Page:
franchise Churning: Sell ’em, Take ’em back and Sell ’em again

“I should have bought a fucking Hortons,” so Peter told me.

Maybe yes. Maybe no.

Peter Bell is an original.

He and I were Ontario Nutri-Lawn franchisees in the 1990s. He was in a partnership with a “friend” Marc Thiebaud at OGS, in the Oshawa/Whitby area.

Peter is smart. He didn’t take the legal dead-end like I did. But both he and I signed based on false earning claims delivered by wonky pro forma income statements.

In 1998, from the franchisor’s unusual point of view, Nutri-Lawn had 24 successful Ontario territories (ie. open, paying royalties).

From the franchisee investor another picture emerges. From 1990 to 1997 of the 24 territories:

  1. there were 17 franchisee ownership changes,
  2. 3 were on their 3rd franchisee, and
  3. 11 were on their second.

In 8 years in Canada’s most prosperous province.

Zero bankruptcies because everyone else sold their pig of a business to the next mark. I defied their stupid, hard-to-enforce non-compete clause and took my customers into another company while I fought them in Court. Mine (I think) was the only legal challenge and subsequent, rather high-profile bankruptcy.  Summary

Peter and I both got hung out to dry, but God, we had a few laughs.

Churning: the rapid selling, failure, retaking and re-selling of franchises. Can be intentional or unintentional but the outcome is the same for the investor. Useful to change the logo (old on top).

Lipstick on a pig.

A hallmark of even the bluest of “blue chip” systems.

One Response to franchise Churning: Sell ’em, Take ’em back and Sell ’em again

  1. Carol Cross says:

    I read your testimony, Les, and I understand what a good man you are and where you are coming from. The perspective of the “honest” man is always a danger to those who work the “system” to their advantage and want no changes. At least you can be proud that Ontario has a private right of action for failure to disclose in accordance with the law, (if a franchisee can afford it) and that you are helping others, all over the world, to look at the ugliness of the business model and the “big picture” and law that allows the big to eat the little with impunity under laws that the “big” influence.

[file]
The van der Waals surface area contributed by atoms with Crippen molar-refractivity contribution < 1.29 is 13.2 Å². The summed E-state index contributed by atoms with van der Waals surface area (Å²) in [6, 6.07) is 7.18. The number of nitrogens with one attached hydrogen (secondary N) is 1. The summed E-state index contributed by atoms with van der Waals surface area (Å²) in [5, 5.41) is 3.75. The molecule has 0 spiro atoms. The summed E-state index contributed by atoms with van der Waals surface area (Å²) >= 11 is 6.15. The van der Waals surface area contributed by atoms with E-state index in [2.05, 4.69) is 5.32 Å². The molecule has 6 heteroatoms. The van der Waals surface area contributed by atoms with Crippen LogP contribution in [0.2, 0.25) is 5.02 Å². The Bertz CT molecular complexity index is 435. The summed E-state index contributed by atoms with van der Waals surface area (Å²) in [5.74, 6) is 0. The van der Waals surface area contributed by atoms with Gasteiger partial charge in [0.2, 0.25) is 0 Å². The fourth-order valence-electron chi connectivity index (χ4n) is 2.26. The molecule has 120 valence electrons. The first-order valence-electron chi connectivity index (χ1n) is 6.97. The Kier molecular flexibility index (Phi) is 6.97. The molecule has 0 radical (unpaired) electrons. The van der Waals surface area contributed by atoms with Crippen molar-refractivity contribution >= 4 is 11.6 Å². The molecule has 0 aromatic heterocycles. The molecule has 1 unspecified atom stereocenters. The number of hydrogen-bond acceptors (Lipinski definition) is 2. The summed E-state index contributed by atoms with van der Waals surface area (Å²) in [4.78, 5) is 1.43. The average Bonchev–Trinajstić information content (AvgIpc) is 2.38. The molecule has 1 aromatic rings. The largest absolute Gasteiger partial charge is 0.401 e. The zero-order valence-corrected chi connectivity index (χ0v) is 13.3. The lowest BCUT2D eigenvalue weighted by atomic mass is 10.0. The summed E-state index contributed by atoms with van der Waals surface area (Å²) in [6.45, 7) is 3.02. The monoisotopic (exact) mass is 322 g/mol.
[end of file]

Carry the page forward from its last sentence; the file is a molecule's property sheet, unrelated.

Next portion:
In a business model where only the one party, the “startup franchisee” really loses big and the other parties can only win, it appears that majority rule is at work —even in democratic Republics. Franchisees are expendable as necessary but so often their assets continue to serve the brand.

    I agree with all that you say! CHURNING, which I thought must be illegal, appears to be premeditated by the FTC Rule and legitimized for franchisors in their process of their compliance with the FTC Rule. Taking advantage of those who need a job in a recession is why franchising grows in a recession and “churning” is what has made franchising so durable.

    Government puts lipstick on the pig by way of subsidizing “big franchising” and the startup franchisors and the policy makers, as said by the International Franchise Association, don’t know the difference between a franchisor and a franchisee and that is why the SBA is in the position of guaranteeing loans on so many pigs and dogs that appear on the SBA Franchise Registry.

    It appears that “guile” under cover of regulation together with the “learned” incompetence of our Congress has promoted the guaranteeing of loans on unsustainable small businesses because this helps big business and the other special interests.

    Thanks for eductating me with Meritus on Banking — I read it again recently and I am wondering why the policy makers ignore these statistics when they make policy decisions and then end up subsidizing “big franchising.”

    I continue my march.
    Articles: Franchise Regulation Realities — Deception or Patriotism.


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